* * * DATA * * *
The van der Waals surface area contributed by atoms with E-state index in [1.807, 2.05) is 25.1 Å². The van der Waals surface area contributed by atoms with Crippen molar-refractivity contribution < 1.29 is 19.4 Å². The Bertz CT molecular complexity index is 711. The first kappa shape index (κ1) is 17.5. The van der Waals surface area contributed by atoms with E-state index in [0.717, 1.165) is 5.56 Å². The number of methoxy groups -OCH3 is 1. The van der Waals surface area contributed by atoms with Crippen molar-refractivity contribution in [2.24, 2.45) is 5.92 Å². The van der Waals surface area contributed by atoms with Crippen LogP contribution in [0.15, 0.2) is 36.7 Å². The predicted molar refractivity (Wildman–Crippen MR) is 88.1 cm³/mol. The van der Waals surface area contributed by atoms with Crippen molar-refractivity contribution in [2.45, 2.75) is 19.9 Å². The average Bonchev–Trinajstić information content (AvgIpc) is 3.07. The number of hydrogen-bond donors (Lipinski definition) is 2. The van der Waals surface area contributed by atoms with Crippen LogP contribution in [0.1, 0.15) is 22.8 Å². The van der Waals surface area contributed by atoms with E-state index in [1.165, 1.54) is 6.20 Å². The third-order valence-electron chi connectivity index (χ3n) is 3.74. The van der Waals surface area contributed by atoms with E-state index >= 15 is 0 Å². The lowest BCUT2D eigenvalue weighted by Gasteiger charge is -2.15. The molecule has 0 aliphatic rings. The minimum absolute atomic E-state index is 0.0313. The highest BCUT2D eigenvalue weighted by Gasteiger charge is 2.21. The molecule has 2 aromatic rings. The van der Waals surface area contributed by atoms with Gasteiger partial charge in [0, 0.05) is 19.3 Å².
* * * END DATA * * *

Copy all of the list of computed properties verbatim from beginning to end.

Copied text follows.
The van der Waals surface area contributed by atoms with E-state index in [1.807, 2.05) is 25.1 Å². The van der Waals surface area contributed by atoms with Crippen molar-refractivity contribution < 1.29 is 19.4 Å². The Bertz CT molecular complexity index is 711. The first kappa shape index (κ1) is 17.5. The van der Waals surface area contributed by atoms with E-state index in [0.717, 1.165) is 5.56 Å². The number of methoxy groups -OCH3 is 1. The van der Waals surface area contributed by atoms with Crippen molar-refractivity contribution in [2.24, 2.45) is 5.92 Å². The van der Waals surface area contributed by atoms with Crippen LogP contribution in [0.15, 0.2) is 36.7 Å². The predicted molar refractivity (Wildman–Crippen MR) is 88.1 cm³/mol. The van der Waals surface area contributed by atoms with Crippen molar-refractivity contribution in [2.45, 2.75) is 19.9 Å². The average Bonchev–Trinajstić information content (AvgIpc) is 3.07. The number of hydrogen-bond donors (Lipinski definition) is 2. The van der Waals surface area contributed by atoms with Crippen LogP contribution in [0.1, 0.15) is 22.8 Å². The van der Waals surface area contributed by atoms with E-state index in [1.165, 1.54) is 6.20 Å². The third-order valence-electron chi connectivity index (χ3n) is 3.74. The van der Waals surface area contributed by atoms with E-state index >= 15 is 0 Å². The lowest BCUT2D eigenvalue weighted by Gasteiger charge is -2.15. The molecule has 0 aliphatic rings. The minimum absolute atomic E-state index is 0.0313. The highest BCUT2D eigenvalue weighted by Gasteiger charge is 2.21. The molecule has 2 aromatic rings. The van der Waals surface area contributed by atoms with Gasteiger partial charge in [0, 0.05) is 19.3 Å².